Bahrain concedes a corner…Kiwi strikers and midfielders position themselves in the enemy box as Bahraini defenders try and block them…Bertos crosses the ball in, Rory Fallon jumps…and scores!!!
The above narration tells the story of New Zealand’s historic qualifying play-off win over Bahrain in their own home ground. The All Whites, as they are fondly called, qualified to only their second FIFA World Cup and the last one was more than two decades ago. Kiwis in attendance took their shirts off in jubilation, despite the cold Wellington breeze. Their roars signaled the start of what was to be a dream World Cup run.
A nation dominated by rugby popularity, being home to the world famous All Blacks, football was only New Zealand’s secondary sport. However, as news of the All Whites’ achievement made headlines, rugby balls turned into footballs and the youths here were focused on scoring goals instead of tries.
The All Whites are a well-assembled team, managed by Ricki Herbert, an ex-All White himself, and is captained by Blackburn Rovers F.C. skipper Ryan Nelsen. Also in the team are strikers Chris Killen and Rory Fallon of Middlesbrough F.C. and Plymouth Argyle respectively. The young striker of West Bromwich Albion, Chris Wood and eight players from local Oceania league Hyundai A-League which includes their goalkeeper, Mark Paston.
The previous World Cup campaign of the All Whites saw them being pitted into the same group as Brazil, the Soviet Union and Scotland. A difficult seeding had the team finish their campaign bottom of the group with no points. Future matches would see them experience tough defeats to Oceanic rivals Australia and upsets courtesy of Vanuatu and the Fiji Islands. Time would see the All Whites fall in global football ranking, plunging down to 156 in 2007.
The win against Bahrain, and ultimately the trip to South Africa saw many Kiwis hope that it would be the turn of their footballing fortunes. And it indeed it was. The run-up to the World Cup finals in Johannesburg saw the All Whites beat a more organized team in Serbia, 1-0 in the latter’s own soil. In the friendly game prior to that, the Kiwis faced their Oceanic neighbors Australia. The All Whites went ahead early in the match thanks to Chris Killen, but two late strikes including one that came from Brett Holman sealed an Aussie victory.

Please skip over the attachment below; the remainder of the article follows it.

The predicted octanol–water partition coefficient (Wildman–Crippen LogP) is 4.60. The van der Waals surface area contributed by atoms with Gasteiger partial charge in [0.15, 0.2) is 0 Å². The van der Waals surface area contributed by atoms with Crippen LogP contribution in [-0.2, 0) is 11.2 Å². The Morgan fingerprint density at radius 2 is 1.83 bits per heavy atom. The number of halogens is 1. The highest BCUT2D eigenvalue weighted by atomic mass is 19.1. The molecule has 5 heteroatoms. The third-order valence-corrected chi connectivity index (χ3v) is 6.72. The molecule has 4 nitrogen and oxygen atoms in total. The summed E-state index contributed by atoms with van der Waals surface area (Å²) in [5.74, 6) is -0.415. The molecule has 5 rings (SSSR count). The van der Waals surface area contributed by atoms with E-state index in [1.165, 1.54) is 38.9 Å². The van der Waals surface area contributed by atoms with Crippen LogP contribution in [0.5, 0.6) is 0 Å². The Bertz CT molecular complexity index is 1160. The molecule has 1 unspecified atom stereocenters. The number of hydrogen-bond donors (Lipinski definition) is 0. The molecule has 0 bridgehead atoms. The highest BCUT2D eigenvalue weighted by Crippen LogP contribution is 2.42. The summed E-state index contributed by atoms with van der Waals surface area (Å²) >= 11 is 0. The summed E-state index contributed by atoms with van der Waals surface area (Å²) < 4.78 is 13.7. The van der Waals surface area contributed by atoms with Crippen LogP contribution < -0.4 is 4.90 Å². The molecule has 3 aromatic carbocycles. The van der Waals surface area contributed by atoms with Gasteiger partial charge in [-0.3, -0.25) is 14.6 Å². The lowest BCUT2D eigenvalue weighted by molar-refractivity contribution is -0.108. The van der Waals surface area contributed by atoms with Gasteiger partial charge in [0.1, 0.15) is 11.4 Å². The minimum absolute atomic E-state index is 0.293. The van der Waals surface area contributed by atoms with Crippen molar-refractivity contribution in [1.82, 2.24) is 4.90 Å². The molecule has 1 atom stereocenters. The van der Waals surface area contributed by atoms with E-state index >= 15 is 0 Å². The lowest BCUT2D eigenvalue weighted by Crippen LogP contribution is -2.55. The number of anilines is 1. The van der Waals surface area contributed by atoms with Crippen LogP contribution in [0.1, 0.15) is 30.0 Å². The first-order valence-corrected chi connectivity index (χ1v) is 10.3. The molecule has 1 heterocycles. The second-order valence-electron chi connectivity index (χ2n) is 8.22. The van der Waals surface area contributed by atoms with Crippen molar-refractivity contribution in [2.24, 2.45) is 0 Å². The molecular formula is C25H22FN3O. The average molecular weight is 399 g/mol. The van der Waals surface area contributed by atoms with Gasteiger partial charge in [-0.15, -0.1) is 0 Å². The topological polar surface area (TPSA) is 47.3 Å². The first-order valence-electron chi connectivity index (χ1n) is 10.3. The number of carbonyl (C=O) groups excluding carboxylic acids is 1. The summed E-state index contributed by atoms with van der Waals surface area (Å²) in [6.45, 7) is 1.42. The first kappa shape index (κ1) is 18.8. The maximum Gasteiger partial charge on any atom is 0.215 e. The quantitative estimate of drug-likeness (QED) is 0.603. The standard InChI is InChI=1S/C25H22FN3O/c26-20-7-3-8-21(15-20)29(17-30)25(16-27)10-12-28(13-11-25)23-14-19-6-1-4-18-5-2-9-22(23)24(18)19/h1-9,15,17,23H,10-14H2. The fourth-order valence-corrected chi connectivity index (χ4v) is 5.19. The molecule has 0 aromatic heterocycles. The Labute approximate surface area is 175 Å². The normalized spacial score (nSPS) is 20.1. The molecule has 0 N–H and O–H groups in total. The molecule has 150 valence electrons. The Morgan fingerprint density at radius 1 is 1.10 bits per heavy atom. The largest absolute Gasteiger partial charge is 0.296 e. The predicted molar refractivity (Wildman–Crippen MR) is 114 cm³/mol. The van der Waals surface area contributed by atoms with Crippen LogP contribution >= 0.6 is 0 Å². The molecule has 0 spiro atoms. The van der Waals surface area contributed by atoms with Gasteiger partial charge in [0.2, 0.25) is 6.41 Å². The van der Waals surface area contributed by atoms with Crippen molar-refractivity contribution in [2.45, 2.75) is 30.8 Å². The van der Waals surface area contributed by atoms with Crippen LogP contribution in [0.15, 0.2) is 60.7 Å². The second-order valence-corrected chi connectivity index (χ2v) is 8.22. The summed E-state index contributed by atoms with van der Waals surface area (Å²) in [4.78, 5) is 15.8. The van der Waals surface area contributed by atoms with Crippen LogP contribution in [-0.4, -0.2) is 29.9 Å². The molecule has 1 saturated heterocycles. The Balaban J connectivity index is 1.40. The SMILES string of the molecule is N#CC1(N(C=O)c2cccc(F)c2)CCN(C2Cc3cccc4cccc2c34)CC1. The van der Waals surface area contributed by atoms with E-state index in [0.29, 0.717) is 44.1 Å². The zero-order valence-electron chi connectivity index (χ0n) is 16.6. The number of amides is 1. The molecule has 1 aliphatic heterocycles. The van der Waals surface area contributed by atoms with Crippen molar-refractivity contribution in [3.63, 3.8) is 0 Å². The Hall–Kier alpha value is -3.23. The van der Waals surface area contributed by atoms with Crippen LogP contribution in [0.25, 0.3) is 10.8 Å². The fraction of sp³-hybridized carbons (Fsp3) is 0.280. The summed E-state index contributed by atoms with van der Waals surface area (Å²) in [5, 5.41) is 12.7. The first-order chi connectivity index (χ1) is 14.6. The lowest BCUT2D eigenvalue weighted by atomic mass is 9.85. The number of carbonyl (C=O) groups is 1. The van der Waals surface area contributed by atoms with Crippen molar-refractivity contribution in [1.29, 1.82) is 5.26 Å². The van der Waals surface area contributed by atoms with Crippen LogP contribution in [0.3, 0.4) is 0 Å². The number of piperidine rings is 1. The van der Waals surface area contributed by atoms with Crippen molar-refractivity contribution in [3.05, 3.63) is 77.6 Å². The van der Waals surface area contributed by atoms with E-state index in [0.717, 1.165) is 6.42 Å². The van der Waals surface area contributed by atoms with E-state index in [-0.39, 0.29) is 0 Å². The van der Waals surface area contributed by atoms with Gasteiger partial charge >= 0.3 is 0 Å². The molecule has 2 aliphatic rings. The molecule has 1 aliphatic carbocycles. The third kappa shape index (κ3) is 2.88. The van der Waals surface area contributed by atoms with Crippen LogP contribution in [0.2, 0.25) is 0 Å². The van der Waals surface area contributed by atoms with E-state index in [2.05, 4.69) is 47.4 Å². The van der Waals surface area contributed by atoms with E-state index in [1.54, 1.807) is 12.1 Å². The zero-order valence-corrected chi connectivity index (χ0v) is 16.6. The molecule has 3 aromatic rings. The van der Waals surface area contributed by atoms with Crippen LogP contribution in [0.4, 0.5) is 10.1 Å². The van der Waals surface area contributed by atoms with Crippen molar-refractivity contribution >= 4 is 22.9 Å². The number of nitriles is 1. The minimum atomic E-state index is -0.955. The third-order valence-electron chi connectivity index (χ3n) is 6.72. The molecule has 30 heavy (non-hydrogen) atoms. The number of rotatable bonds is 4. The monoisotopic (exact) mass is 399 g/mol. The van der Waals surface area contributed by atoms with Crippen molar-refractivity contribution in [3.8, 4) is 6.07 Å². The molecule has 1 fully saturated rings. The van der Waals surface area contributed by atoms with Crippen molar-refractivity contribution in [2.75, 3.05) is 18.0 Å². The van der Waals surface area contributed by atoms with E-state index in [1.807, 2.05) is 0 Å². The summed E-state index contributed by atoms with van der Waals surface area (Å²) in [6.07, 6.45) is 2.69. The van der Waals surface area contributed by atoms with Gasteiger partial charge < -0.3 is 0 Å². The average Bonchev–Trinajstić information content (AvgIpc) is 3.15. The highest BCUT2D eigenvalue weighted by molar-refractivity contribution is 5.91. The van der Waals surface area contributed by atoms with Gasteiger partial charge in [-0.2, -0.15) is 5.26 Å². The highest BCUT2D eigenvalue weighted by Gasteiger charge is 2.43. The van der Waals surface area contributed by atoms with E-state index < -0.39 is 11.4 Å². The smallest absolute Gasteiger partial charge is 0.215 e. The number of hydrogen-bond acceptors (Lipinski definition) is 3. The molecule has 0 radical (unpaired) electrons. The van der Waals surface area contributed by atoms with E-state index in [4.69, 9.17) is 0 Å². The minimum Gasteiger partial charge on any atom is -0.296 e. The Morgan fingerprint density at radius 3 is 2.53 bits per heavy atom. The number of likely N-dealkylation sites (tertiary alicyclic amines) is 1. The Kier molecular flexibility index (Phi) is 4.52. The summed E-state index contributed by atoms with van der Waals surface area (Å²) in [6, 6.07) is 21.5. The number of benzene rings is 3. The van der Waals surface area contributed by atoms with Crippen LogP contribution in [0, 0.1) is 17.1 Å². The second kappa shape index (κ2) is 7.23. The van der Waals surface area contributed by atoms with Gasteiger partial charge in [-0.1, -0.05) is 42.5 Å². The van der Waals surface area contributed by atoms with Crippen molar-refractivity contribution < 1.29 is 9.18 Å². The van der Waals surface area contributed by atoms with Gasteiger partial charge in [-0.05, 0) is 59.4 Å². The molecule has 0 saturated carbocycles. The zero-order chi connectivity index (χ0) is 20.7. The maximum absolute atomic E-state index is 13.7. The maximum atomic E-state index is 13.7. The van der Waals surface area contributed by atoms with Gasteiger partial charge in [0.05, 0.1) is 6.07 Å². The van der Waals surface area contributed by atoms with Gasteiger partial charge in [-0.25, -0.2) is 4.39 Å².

The friendlies after Serbia were disappointing to the Kiwis as well, a 3-1 defeat to Slovenia and a 2-0 loss to Chile. The latter being the last friendly match prior to the World Cup finals.
New Zealand were pit in a group consisting of Slovakia, Paraguay and defending champions Italy. Their first game was held at Rustenburg, the same stadium USA pulled a surprise result against England. The site where Robert Green’s infamous blunder took place. Their first opponents were Slovakia, the second lowest ranked team in their group (after themselves of course). The All Whites went into this match as underdogs, but despite that they were able to pull a 1-1 draw against the Slovaks.
Their second game, against the reigning World Champions, Italy was one bookmakers considered to be a mismatch. The technique, experience and skill of the Italians were too much for the lowly Kiwis, they thought. But Chris Killen put his team ahead in just the seventh minute, until Daniele de Rossi controversially went down to a Tommy Smith challenge and resulted in Vincenzo Iaquinta scoring from a spot kick. New Zealand may have picked up a result less than what they had hoped for (or the one they should’ve had), but its one they were willing to cherish as the toughest obstacle in their pool had been taken care of.
And so, after that match the scenario was that the All Whites only needed to match or better the result of Italy and Slovakia in their next game against Paraguay. However, they wouldn’t be so lucky in their next game. Despite a draw against a much experienced Paraguayan side, a win for Slovakia against Italy meant that they would advance to the next round as runner-ups, edging New Zealand by a single point.
The All Whites may have exited the World Cup, but unlike the French or the Italians who were booed by their own countrymen, the Kiwis welcomed their national team with pride. They proved critics wrong, as they showed that they weren’t as easy as they thought they would be.